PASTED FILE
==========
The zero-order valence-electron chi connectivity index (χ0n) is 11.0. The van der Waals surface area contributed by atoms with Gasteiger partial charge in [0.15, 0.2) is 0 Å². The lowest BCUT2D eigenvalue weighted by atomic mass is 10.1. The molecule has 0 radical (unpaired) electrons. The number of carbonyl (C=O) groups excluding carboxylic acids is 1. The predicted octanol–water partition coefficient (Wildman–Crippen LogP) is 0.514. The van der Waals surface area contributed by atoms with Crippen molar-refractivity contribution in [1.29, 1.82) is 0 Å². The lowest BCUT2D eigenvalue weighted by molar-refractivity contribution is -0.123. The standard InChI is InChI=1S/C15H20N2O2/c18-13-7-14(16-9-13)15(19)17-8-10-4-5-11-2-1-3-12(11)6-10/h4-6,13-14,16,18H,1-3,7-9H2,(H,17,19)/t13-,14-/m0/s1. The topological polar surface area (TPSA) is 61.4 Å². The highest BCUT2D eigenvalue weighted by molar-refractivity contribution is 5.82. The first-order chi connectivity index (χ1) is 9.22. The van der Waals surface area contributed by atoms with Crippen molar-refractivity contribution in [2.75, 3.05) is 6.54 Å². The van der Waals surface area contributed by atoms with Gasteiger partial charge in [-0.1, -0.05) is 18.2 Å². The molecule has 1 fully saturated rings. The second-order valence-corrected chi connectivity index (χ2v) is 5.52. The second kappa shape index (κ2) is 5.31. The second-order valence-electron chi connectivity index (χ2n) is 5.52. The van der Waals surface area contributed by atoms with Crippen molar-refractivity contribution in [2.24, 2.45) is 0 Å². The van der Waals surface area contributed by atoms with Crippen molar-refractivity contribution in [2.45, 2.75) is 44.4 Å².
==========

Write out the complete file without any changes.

The zero-order valence-electron chi connectivity index (χ0n) is 11.0. The van der Waals surface area contributed by atoms with Gasteiger partial charge in [0.15, 0.2) is 0 Å². The lowest BCUT2D eigenvalue weighted by atomic mass is 10.1. The molecule has 0 radical (unpaired) electrons. The number of carbonyl (C=O) groups excluding carboxylic acids is 1. The predicted octanol–water partition coefficient (Wildman–Crippen LogP) is 0.514. The van der Waals surface area contributed by atoms with Crippen molar-refractivity contribution in [1.29, 1.82) is 0 Å². The lowest BCUT2D eigenvalue weighted by molar-refractivity contribution is -0.123. The standard InChI is InChI=1S/C15H20N2O2/c18-13-7-14(16-9-13)15(19)17-8-10-4-5-11-2-1-3-12(11)6-10/h4-6,13-14,16,18H,1-3,7-9H2,(H,17,19)/t13-,14-/m0/s1. The topological polar surface area (TPSA) is 61.4 Å². The highest BCUT2D eigenvalue weighted by molar-refractivity contribution is 5.82. The first-order chi connectivity index (χ1) is 9.22. The van der Waals surface area contributed by atoms with Crippen molar-refractivity contribution in [2.75, 3.05) is 6.54 Å². The van der Waals surface area contributed by atoms with Gasteiger partial charge in [-0.1, -0.05) is 18.2 Å². The molecule has 1 fully saturated rings. The second-order valence-corrected chi connectivity index (χ2v) is 5.52. The second kappa shape index (κ2) is 5.31. The second-order valence-electron chi connectivity index (χ2n) is 5.52. The van der Waals surface area contributed by atoms with Crippen molar-refractivity contribution in [2.24, 2.45) is 0 Å². The van der Waals surface area contributed by atoms with Crippen molar-refractivity contribution in [2.45, 2.75) is 44.4 Å².